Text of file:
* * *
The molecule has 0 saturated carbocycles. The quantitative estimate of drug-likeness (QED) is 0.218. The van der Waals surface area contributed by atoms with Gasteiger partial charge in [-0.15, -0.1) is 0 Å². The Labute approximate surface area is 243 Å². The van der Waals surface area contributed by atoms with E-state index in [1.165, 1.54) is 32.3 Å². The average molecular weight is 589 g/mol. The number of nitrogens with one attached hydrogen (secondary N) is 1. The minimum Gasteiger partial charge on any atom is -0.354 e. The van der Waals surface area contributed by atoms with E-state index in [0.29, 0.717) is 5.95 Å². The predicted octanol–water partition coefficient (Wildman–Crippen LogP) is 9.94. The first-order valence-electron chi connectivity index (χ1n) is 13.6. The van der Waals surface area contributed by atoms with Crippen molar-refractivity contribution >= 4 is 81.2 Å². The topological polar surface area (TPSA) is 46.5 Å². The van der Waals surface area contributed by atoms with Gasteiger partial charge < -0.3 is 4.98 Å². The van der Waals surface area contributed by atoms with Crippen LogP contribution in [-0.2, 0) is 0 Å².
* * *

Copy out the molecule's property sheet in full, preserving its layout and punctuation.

The molecule has 0 saturated carbocycles. The quantitative estimate of drug-likeness (QED) is 0.218. The van der Waals surface area contributed by atoms with Gasteiger partial charge in [-0.15, -0.1) is 0 Å². The Labute approximate surface area is 243 Å². The van der Waals surface area contributed by atoms with E-state index in [1.165, 1.54) is 32.3 Å². The average molecular weight is 589 g/mol. The number of nitrogens with one attached hydrogen (secondary N) is 1. The minimum Gasteiger partial charge on any atom is -0.354 e. The van der Waals surface area contributed by atoms with E-state index in [0.29, 0.717) is 5.95 Å². The predicted octanol–water partition coefficient (Wildman–Crippen LogP) is 9.94. The first-order valence-electron chi connectivity index (χ1n) is 13.6. The van der Waals surface area contributed by atoms with Crippen molar-refractivity contribution >= 4 is 81.2 Å². The topological polar surface area (TPSA) is 46.5 Å². The van der Waals surface area contributed by atoms with Gasteiger partial charge < -0.3 is 4.98 Å². The van der Waals surface area contributed by atoms with Crippen LogP contribution in [-0.2, 0) is 0 Å².